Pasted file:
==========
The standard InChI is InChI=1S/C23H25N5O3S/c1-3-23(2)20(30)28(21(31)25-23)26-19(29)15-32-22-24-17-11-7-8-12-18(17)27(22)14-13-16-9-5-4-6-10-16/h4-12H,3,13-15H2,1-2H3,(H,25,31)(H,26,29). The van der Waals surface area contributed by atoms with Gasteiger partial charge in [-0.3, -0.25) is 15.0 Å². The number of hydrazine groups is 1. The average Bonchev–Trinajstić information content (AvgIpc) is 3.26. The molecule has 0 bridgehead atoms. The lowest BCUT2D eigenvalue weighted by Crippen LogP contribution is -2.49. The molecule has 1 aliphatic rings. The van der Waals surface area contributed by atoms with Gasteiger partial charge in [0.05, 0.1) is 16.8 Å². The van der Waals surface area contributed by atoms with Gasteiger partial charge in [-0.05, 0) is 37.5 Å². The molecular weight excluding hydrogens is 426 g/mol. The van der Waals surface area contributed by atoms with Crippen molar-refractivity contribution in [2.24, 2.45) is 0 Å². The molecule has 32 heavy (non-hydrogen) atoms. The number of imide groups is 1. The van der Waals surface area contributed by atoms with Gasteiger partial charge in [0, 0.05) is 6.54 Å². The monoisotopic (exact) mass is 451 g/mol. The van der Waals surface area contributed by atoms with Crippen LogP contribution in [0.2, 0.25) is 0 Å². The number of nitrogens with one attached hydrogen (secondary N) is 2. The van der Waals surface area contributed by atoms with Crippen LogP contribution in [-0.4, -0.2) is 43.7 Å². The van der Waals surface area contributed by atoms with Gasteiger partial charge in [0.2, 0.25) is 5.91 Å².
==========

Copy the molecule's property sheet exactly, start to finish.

The standard InChI is InChI=1S/C23H25N5O3S/c1-3-23(2)20(30)28(21(31)25-23)26-19(29)15-32-22-24-17-11-7-8-12-18(17)27(22)14-13-16-9-5-4-6-10-16/h4-12H,3,13-15H2,1-2H3,(H,25,31)(H,26,29). The van der Waals surface area contributed by atoms with Gasteiger partial charge in [-0.3, -0.25) is 15.0 Å². The number of hydrazine groups is 1. The average Bonchev–Trinajstić information content (AvgIpc) is 3.26. The molecule has 0 bridgehead atoms. The lowest BCUT2D eigenvalue weighted by Crippen LogP contribution is -2.49. The molecule has 1 aliphatic rings. The van der Waals surface area contributed by atoms with Gasteiger partial charge in [0.05, 0.1) is 16.8 Å². The van der Waals surface area contributed by atoms with Gasteiger partial charge in [-0.05, 0) is 37.5 Å². The molecular weight excluding hydrogens is 426 g/mol. The van der Waals surface area contributed by atoms with Crippen molar-refractivity contribution in [2.24, 2.45) is 0 Å². The molecule has 32 heavy (non-hydrogen) atoms. The number of imide groups is 1. The van der Waals surface area contributed by atoms with Gasteiger partial charge in [0, 0.05) is 6.54 Å². The monoisotopic (exact) mass is 451 g/mol. The van der Waals surface area contributed by atoms with Crippen LogP contribution in [0.2, 0.25) is 0 Å². The number of nitrogens with one attached hydrogen (secondary N) is 2. The van der Waals surface area contributed by atoms with Crippen LogP contribution in [-0.4, -0.2) is 43.7 Å². The van der Waals surface area contributed by atoms with Gasteiger partial charge in [0.2, 0.25) is 5.91 Å².